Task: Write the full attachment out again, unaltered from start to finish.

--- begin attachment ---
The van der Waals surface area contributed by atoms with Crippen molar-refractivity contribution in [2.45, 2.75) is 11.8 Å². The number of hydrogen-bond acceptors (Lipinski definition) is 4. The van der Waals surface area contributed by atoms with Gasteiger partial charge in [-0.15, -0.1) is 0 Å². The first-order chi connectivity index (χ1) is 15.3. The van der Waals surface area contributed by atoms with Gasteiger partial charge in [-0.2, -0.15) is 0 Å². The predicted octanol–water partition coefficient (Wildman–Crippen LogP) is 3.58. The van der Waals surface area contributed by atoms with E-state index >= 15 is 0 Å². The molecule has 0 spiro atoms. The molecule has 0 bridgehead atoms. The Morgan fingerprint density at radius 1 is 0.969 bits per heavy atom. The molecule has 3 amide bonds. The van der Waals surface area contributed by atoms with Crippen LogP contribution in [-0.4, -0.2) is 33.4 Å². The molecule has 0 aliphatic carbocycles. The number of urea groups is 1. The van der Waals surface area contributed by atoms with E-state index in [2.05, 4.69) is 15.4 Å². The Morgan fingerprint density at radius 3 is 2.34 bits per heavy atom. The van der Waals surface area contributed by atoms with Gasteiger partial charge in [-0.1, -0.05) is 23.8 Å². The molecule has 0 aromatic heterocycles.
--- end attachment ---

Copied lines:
The van der Waals surface area contributed by atoms with Crippen molar-refractivity contribution in [2.45, 2.75) is 11.8 Å². The number of hydrogen-bond acceptors (Lipinski definition) is 4. The van der Waals surface area contributed by atoms with Gasteiger partial charge in [-0.15, -0.1) is 0 Å². The first-order chi connectivity index (χ1) is 15.3. The van der Waals surface area contributed by atoms with Gasteiger partial charge in [-0.2, -0.15) is 0 Å². The predicted octanol–water partition coefficient (Wildman–Crippen LogP) is 3.58. The van der Waals surface area contributed by atoms with E-state index >= 15 is 0 Å². The molecule has 0 spiro atoms. The molecule has 0 bridgehead atoms. The Morgan fingerprint density at radius 1 is 0.969 bits per heavy atom. The molecule has 3 amide bonds. The van der Waals surface area contributed by atoms with Crippen LogP contribution in [-0.4, -0.2) is 33.4 Å². The molecule has 0 aliphatic carbocycles. The number of urea groups is 1. The van der Waals surface area contributed by atoms with E-state index in [2.05, 4.69) is 15.4 Å². The Morgan fingerprint density at radius 3 is 2.34 bits per heavy atom. The van der Waals surface area contributed by atoms with Gasteiger partial charge in [-0.1, -0.05) is 23.8 Å². The molecule has 0 aromatic heterocycles.